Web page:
ALBANY — In Stony Brook, UAlbany men’s basketball head coach Will Brown sees a much-improved squad, something the veteran leader of the Great Danes described as “crazy to say” since the Seawolves finished 24-9 last season.
In UAlbany, Stony Brook head coach Geno Ford sees a team that is “obviously” one of the America East Conference’s top contenders.
“This Albany team is really playing well,” Ford said Friday in a phone interview. “[Ahmad] Clark is playing like an all-conference point guard, and [Cameron] Healy is the best 2 guard in the conference, in my opinion, by a significant margin. There’s some firepower over there.”
The Great Danes visit the Seawolves Saturday night at 7.
Strong mutual respect between the two programs is nothing new, and continues with Ford as a first-year head coach of the Seawolves. While the casts of characters change each year, the rivalry between the two programs remains one of the best the America East has to offer.
“And I’m not big on rivalries and all that,” Brown said. “But when I hear people talk about rivalries — for me, a rivalry is with a team that you’ve played meaningful games against. For us, in this league, since I’ve been in the league, we’ve played very meaningful games with strong implications against two teams — Stony Brook and Vermont.”
While UAlbany (3-0, 10-8) did its part to set up its matchup on Long Island as a battle of undefeated teams, Stony Brook (3-1, 12-7) slipped up Wednesday at Hartford in a 68-65 setback. That game, Ford said, demonstrated the hot-and-cold nature of his team, which won on the road at conference favorite Vermont earlier this month.
“We’re combustible,” Ford said. “We can get into a rhythm and bomb shots, which we did at Vermont and we were able to get out of there with a big win. But, if you don’t make them, you can certainly lose to anybody.”
Stony Brook has attempted 44.7% of its field goals from 3-point territory, and the Seawolves have made 35.6% of their attempts from downtown. Making long-range shots is crucial for Stony Brook, while Ford said UAlbany has become a much more difficult team to prepare to play since the Great Danes started getting healthy in recent weeks.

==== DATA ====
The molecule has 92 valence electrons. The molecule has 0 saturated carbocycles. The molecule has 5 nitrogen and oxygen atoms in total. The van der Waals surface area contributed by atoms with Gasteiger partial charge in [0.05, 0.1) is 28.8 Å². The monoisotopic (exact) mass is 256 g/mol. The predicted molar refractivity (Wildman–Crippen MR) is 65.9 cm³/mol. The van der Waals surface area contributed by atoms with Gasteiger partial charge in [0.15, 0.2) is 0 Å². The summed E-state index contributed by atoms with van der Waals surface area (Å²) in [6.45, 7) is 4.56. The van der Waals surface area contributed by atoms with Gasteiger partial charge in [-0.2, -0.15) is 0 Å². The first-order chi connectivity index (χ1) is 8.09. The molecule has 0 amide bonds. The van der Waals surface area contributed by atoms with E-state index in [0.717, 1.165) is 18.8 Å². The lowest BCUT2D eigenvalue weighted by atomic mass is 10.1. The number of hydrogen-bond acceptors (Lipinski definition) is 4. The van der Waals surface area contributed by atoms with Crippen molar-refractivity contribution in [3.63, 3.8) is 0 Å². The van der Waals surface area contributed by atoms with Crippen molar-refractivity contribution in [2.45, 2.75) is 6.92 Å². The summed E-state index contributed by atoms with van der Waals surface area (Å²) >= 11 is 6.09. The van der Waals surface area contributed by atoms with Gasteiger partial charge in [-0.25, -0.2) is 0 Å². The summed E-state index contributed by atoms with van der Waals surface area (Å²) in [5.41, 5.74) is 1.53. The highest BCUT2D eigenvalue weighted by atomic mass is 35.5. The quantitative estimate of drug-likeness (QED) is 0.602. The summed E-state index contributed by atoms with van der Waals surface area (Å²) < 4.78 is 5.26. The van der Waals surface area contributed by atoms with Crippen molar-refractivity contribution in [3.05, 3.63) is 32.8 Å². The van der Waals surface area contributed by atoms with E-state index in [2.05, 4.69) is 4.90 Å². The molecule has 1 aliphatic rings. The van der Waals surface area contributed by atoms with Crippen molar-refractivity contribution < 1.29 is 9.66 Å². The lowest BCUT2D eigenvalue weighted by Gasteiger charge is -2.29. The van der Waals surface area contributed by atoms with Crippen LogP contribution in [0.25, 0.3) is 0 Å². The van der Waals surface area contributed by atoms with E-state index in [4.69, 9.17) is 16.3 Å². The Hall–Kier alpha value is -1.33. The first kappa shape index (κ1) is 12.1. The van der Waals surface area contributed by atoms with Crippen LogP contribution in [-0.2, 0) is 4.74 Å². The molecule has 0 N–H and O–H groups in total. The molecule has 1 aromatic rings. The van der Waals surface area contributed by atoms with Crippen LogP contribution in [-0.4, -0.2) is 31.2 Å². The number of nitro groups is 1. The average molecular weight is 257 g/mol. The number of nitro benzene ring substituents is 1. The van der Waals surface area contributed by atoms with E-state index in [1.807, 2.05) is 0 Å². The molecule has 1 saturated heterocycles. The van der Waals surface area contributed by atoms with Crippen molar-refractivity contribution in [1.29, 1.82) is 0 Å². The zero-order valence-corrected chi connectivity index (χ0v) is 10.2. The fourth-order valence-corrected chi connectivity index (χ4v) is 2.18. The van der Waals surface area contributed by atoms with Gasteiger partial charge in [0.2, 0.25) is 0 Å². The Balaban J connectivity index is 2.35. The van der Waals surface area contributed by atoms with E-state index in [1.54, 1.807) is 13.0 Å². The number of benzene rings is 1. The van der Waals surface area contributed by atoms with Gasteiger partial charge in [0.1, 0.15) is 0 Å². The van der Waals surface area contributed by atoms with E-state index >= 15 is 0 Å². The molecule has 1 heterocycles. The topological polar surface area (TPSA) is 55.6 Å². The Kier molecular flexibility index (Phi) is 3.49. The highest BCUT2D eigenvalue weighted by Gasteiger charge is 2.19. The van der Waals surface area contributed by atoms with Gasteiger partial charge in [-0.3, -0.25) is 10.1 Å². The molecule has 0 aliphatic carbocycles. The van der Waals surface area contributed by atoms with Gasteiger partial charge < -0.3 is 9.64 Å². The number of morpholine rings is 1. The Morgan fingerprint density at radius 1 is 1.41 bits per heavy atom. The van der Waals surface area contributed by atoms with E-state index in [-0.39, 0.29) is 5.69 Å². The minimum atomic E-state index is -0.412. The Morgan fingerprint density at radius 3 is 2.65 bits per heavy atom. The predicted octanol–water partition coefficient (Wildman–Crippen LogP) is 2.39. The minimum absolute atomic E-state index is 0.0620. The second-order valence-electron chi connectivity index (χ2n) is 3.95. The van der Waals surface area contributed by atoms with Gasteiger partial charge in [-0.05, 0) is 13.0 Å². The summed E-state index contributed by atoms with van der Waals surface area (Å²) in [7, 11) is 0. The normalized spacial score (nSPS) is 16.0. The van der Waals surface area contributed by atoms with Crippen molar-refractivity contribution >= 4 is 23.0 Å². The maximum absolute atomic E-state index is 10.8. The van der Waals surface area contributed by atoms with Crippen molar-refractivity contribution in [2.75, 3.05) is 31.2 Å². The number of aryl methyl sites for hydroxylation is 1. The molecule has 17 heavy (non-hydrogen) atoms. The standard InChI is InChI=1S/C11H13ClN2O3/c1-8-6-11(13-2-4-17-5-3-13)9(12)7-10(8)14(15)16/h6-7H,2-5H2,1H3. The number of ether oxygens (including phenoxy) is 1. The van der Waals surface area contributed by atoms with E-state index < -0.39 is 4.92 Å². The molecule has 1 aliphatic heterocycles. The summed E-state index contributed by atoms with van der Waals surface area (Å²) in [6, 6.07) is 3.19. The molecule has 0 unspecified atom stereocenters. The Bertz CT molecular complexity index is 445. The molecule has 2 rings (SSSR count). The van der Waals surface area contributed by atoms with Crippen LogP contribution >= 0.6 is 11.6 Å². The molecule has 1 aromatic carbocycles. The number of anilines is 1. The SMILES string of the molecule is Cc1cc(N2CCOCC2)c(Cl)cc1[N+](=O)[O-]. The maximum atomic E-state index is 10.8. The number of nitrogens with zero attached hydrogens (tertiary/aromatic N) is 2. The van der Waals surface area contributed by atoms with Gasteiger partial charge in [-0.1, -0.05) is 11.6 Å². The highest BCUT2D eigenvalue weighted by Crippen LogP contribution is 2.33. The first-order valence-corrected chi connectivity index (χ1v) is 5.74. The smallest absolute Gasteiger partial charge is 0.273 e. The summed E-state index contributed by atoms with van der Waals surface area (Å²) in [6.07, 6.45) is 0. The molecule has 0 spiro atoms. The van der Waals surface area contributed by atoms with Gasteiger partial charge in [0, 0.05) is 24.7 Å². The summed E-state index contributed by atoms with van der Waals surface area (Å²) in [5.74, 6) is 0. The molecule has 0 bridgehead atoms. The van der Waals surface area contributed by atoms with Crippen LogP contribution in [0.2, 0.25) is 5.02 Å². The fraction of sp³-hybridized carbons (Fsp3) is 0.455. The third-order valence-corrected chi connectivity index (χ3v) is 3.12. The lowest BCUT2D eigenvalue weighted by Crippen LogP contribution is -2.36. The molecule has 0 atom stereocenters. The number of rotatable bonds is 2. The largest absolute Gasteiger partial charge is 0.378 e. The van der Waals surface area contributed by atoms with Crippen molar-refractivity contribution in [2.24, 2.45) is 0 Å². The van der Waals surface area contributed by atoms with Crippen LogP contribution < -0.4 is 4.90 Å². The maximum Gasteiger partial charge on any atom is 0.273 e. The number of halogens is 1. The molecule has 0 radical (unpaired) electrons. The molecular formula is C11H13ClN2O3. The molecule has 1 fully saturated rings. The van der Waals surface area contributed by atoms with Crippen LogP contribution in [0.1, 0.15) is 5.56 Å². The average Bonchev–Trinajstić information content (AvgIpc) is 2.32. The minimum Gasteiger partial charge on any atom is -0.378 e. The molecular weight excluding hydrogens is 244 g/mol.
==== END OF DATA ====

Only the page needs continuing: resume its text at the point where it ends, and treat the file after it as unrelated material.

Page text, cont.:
“For one, Will’s proven over a long period of time to be an excellent coach. You give him talent and they’re hard to beat,” Ford said. “Having their full roster, they’re more versatile. They can play two big guys together, or they can throw [senior Romani Hansen] in at the 4 and then they have a stretch 4. They can play small because [6-foot-6 sophomore Malachi] de Sousa is kind of a guard. They just have various ways to play you now, which they didn’t have earlier in the year.”
Ford added: “I just really like their team.”
UAlbany split with Stony Brook last season during a rebuilding season for the Great Danes. While his group is better than it was last season, Brown said the Seawolves are better on both ends of the floor. UAlbany’s coach said he views Stony Brook junior Elijah Olaniyi — who is averaging 19.2 points and 6.6 rebounds per game — as the America East’s most improved player, and that no player has made more of a difference for Stony Brook this season than redshirt junior Makale Foreman who has upgraded one of the team’s guard spots in averaging 15.8 points per game after sitting out last season as a transfer.
While conference play is barely underway, UAlbany has a chance to leave this weekend with itself in particularly strong position. In a 16-game league schedule evenly split between home and away games, UAlbany has a chance to secure its third road win before it plays its second game at SEFCU Arena.
“We haven’t really discussed any of that with our guys. We haven’t discussed standings at all,” Brown said. “We have so many areas where we have to get better, so we’ve been consumed by us — but if we can find a way to win this game on the road, obviously, you come back home 4-0 and you’ve got a couple home games right ahead of you.”